“War, not peace, produces virtue. War, not peace, purges vice. War, and preparation for war, call forth all that is noble and honorable in a man. It unites him with his brothers and binds them in selfless love, eradicating in the crucible of necessity all which is base and ignoble.”
- Steven Pressfield
He had no idea at the time, but as he walked towards the Washington D.C. Munitions Building on a typically gritty October morning in 1943, Jack Singlaub was on his way to forever change the way modern militaries engage in warfare. Singlaub was volunteering for duty. For what duty exactly he wasn’t at all sure. All he knew was that some outfit called the Office of Strategic Services had put out a call asking for volunteers from the armed forces with some proficiency in foreign languages. As Singlaub spoke some French, he decided to have a go at it.
After all, the opportunity seemed to offer something out of the ordinary Army experience, an experience imposed by the Second World War on boys who “had grown up, many of them, without enough to eat, with holes in the soles of their shoes, with ragged sweaters and no car and often not a radio.” Singlaub probably decided that there was “a better way of getting through the Army than hanging around with the sad excuses for soldiers [he] met in the recruiting depots of basic training.”1 So Singlaub sought to join what he figured was an elite unit of some kind.
At that point all Singlaub knew about this particular Office, the OSS, was that it was involved in secretive intelligence and sabotage missions, and was led by the now legendary “Wild Bill” Donovan, a charismatic Wall Street lawyer “with the kind of blue-blood, Ivy League connections” that were common to intelligence work back during its heyday.2
Because of these privileged connections, the setting the OSS’s main training camp – the immaculate and expansive flora of the Congressional Country Club – wasn’t horribly unnerving for most of the OSS’s General Staff. But for Singlaub, at that point a blue-collar airborne lieutenant who’d grown up hunting fishing and camping and who was making his way through the ROTC program at college before the war cut his collegiate education short, the creamy leather chairs and the neck-craning crystal chandeliers of the Congressional Country Club were as unnerving as the unknown secrecy of whatever duty he’d volunteered blind for.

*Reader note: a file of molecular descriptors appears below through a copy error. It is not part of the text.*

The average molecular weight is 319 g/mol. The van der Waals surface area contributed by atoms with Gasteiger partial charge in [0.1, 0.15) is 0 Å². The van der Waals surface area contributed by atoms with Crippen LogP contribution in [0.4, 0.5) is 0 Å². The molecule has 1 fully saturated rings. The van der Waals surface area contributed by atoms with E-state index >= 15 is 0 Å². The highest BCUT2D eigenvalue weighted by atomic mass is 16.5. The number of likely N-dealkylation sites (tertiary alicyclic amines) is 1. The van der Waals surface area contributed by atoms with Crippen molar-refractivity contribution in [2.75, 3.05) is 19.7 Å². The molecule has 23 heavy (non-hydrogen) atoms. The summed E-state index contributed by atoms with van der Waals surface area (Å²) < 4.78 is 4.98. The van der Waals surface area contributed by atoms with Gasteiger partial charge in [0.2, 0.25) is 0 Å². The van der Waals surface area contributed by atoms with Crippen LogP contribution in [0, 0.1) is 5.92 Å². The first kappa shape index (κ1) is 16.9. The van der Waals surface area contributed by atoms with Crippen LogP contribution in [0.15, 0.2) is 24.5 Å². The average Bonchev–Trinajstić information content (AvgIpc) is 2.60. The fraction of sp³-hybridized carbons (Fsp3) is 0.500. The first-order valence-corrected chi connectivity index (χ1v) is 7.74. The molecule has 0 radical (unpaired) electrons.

He was soon able to relax on both accounts. Although the highest leadership of the OSS may have drawn heavily upon America’s well-connected upper-crust and many of its officers did come from these rich strata, gathered around him were many men who looked as if they shared the same backwoods country upbringing as himself.
Around him were arrayed a group of men as blue-collar as they were diverse: lumberjacks, cattle-ranchers, whiskey tasters, foundry workers, coaches, even the odd Hollywood stuntman, a tennis pro, and a taxi driver. And the mission Singlaub was presented with couldn’t have appealed to him more.
“You’ve been brought here,” the imposing Colonel welcoming Singlaub and his fellow volunteers began, “to evaluate your suitability for combat duty with resistance groups in enemy-occupied areas… I’m talking about guerrilla warfare, espionage, and sabotage. Obviously, no one doubts your courage, but we have to make certain you possess the qualities needed for a type of operation never before attempted on the scale we envision.”
“Guerrillas,” the anonymous Colonel continued, “move fast, operating mainly at night, then disperse into the countryside and reassemble miles away. The skills required of a guerrilla leader will be the same as those shown by the best backwoods fighters and Indian scouts.”3 This evocation of Indians, the very first forces Americans ever battled against, during a speech meant to open a new chapter of the American military story was probably much more apt than the colonel realized, and spoke much louder of an essential American historical truth than he perhaps intended.
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Whatever the nooks and crannies in the debate over today’s modern American imperialism, America as we know her today was raised and nurtured by the concept of empire. It was “as both a dream and a fact the American Empire was born before the United States4 in the outward push made by an “embryonic nation that hugged the eastern seaboard of North America [that] had found it intolerable that the guns of European powers should be at its rear.” And so it was “small groups of frontiersmen, separated from each other by great distances, making alliances with some Indian tribes and buying the neutrality of others” who consolidated the western territories which had to that point been “nothing less than the imperial possessions of Washington, D.C.”5